Dictator Sonâ€™s $35m Mansion
A former Spanish colony, Equatorial Guinea was of little interest to the outside world until oil was discovered in the 1990s. The country now earns about $3-billion a year from oil, Global Witness estimates.
(The elder Obiang, the president. When you have oil, even if you're corrupt, people line up to kiss your...)
The Equatorial Guinean leader's son, who earns $60, 000 annually as agriculture minister, has bought a $35-million California mansion, according to a group tracking corruption in resource-rich developing countries.
Teodoro Nguema Obiang bought the home with an ocean view, 4-hole golf course, tennis court and swimming pool in February, Global Witness said on Wednesday, citing property and company records in Los Angeles. Global Witness investigates how exploitation of natural resources can fund conflict and corruption.
Equatorial Guinea is the third-largest oil producer in Africa, after Nigeria and Angola, but its people are among the world's poorest. Its government has long been dogged by charges its officials are stealing oil money.
Obiang could not immediately be reached for comment on the Global Witness report. An adviser to Equatorial Guinea's government said Obiang was a businessman with independent sources of income before he became a Cabinet minister.
Â The adviser spoke on condition of anonymity because he was not authorized to speak to reporters.
The president's son bought the mansion in the name of Sweetwater Malibu, LLC, a company he wholly owns and manages, Global Witness said. Global Witness asked what steps the US administration could take against Obiang, in view of a US initiative launched in August to fight corruption by foreign public officials. In launching their initiative, US officials noted that corruption threatens both important American interests globally and that kleptocracy is a particular threat to developing nations.
"Given that the initiative makes provision for possible travel bans and asset seizure, this could be a good test case," Sarah Wykes, a London-based Africa specialist for the organization, told The Associated Press.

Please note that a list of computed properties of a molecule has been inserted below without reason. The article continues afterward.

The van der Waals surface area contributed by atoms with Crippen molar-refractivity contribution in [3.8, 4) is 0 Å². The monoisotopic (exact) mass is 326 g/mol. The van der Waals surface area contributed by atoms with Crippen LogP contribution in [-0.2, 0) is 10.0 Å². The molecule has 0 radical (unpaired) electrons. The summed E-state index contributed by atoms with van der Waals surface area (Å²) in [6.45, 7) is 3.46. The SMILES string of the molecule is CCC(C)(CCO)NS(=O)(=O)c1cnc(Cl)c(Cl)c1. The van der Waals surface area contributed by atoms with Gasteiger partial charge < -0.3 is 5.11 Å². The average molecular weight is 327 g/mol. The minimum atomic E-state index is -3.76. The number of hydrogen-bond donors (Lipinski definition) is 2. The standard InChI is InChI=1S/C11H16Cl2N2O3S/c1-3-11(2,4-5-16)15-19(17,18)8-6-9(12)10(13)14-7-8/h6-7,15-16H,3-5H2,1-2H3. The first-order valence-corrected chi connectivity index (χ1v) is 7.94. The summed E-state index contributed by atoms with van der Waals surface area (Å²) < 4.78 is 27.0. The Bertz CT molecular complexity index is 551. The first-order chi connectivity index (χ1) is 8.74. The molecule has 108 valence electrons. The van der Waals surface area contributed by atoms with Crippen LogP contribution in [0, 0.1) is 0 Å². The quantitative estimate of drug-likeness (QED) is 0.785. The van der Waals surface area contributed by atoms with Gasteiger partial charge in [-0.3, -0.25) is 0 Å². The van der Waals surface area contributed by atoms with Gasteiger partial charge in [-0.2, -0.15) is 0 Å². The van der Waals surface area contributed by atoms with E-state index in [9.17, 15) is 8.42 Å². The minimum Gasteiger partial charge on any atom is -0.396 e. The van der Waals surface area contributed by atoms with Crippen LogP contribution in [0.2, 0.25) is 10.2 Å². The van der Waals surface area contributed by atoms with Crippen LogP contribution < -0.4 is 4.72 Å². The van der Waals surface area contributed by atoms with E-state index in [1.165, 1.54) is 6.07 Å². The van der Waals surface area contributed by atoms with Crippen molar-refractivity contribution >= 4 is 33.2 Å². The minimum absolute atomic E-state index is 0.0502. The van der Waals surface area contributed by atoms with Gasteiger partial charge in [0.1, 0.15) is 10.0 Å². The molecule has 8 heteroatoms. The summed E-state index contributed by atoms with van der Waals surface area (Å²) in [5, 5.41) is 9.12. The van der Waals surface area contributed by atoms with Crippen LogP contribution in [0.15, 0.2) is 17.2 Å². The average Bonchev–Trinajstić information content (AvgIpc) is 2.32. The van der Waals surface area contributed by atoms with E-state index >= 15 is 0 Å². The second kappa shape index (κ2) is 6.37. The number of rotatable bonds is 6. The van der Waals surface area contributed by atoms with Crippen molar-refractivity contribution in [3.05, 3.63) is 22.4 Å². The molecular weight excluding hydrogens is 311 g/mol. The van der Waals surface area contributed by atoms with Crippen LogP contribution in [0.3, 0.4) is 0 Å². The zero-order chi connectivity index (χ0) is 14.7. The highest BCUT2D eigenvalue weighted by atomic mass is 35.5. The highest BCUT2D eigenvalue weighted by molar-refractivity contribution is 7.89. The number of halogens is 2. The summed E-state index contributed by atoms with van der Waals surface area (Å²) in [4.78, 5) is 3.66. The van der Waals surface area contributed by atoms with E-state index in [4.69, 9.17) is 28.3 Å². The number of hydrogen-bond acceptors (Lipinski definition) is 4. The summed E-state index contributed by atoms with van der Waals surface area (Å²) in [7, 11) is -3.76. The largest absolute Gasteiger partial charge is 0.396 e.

Global Witness also said Obiang already is fighting the seizure of two plush homes in a contract dispute in Cape Town, South Africa's seaside resort, and recently sent a sworn statement to the High Court there saying public officials in his country are allowed to participate in joint ventures with foreign companies bidding for government contracts and receive "a percentage of the total cost of the contract."
Global Witness said this meant "a Cabinet minister ends up with a sizable part of the contract price in his bank account," citing to a statement from Obiang to the court about the source of his wealth. The younger Obiang is widely expected to succeed his father, President Teodoro Obiang, who seized power from his uncle, and executed him, in 1979.
A former Spanish colony, Equatorial Guinea was of little interest to the outside world until oil was discovered in the 1990s. The country now earns about $3-billion a year from oil, Global Witness estimates. "On paper, its half-million population enjoys the second highest per capita income in the world a year, at $50, 200 but remains mired in poverty, the organization said.
President Obiang's government promised a more open accounting of public money in 2004, after revelations that $470-million of Equatorial Guinea's oil revenues were held in private accounts at Riggs Bank in Washington DC helped lead to the demise of the bank. But the government has not made good on its promise, and President Obiang still insists that oil revenues are a "state secret."
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